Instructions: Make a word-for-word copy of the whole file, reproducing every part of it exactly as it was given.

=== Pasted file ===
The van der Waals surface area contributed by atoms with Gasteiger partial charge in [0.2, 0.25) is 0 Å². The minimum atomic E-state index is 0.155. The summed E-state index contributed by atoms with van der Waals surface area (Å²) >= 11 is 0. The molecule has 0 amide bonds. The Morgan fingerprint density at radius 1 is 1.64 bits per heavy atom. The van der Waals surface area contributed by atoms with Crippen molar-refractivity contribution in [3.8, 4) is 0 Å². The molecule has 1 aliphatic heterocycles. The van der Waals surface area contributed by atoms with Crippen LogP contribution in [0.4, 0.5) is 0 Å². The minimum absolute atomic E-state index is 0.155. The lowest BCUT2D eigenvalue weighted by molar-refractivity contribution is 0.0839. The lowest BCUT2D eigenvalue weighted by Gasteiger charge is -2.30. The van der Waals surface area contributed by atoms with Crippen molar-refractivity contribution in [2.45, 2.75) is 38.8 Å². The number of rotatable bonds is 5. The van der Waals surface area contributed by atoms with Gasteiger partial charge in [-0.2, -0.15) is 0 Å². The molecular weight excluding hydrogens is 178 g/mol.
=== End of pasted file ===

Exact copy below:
The van der Waals surface area contributed by atoms with Gasteiger partial charge in [0.2, 0.25) is 0 Å². The minimum atomic E-state index is 0.155. The summed E-state index contributed by atoms with van der Waals surface area (Å²) >= 11 is 0. The molecule has 0 amide bonds. The Morgan fingerprint density at radius 1 is 1.64 bits per heavy atom. The van der Waals surface area contributed by atoms with Crippen molar-refractivity contribution in [3.8, 4) is 0 Å². The molecule has 1 aliphatic heterocycles. The van der Waals surface area contributed by atoms with Crippen LogP contribution in [0.4, 0.5) is 0 Å². The minimum absolute atomic E-state index is 0.155. The lowest BCUT2D eigenvalue weighted by molar-refractivity contribution is 0.0839. The lowest BCUT2D eigenvalue weighted by Gasteiger charge is -2.30. The van der Waals surface area contributed by atoms with Crippen molar-refractivity contribution in [2.45, 2.75) is 38.8 Å². The number of rotatable bonds is 5. The van der Waals surface area contributed by atoms with Gasteiger partial charge in [-0.2, -0.15) is 0 Å². The molecular weight excluding hydrogens is 178 g/mol.